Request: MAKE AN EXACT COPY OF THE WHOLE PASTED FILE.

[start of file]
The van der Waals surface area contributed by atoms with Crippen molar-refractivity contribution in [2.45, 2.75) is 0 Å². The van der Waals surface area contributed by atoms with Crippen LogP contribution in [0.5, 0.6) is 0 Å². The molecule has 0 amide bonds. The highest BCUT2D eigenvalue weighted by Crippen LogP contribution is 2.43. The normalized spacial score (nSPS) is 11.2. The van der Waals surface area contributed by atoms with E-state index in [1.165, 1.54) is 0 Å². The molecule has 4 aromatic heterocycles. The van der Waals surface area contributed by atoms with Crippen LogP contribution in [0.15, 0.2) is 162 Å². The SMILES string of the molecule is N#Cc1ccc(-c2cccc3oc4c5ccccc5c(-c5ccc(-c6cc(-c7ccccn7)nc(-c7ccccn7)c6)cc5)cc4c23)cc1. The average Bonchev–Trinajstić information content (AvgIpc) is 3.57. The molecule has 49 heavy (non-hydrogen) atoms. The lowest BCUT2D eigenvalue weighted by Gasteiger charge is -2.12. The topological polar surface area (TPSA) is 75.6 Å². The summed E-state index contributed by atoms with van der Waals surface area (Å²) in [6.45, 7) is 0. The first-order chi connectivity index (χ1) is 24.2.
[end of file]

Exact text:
The van der Waals surface area contributed by atoms with Crippen molar-refractivity contribution in [2.45, 2.75) is 0 Å². The van der Waals surface area contributed by atoms with Crippen LogP contribution in [0.5, 0.6) is 0 Å². The molecule has 0 amide bonds. The highest BCUT2D eigenvalue weighted by Crippen LogP contribution is 2.43. The normalized spacial score (nSPS) is 11.2. The van der Waals surface area contributed by atoms with E-state index in [1.165, 1.54) is 0 Å². The molecule has 4 aromatic heterocycles. The van der Waals surface area contributed by atoms with Crippen LogP contribution in [0.15, 0.2) is 162 Å². The SMILES string of the molecule is N#Cc1ccc(-c2cccc3oc4c5ccccc5c(-c5ccc(-c6cc(-c7ccccn7)nc(-c7ccccn7)c6)cc5)cc4c23)cc1. The average Bonchev–Trinajstić information content (AvgIpc) is 3.57. The molecule has 49 heavy (non-hydrogen) atoms. The lowest BCUT2D eigenvalue weighted by Gasteiger charge is -2.12. The topological polar surface area (TPSA) is 75.6 Å². The summed E-state index contributed by atoms with van der Waals surface area (Å²) in [6.45, 7) is 0. The first-order chi connectivity index (χ1) is 24.2.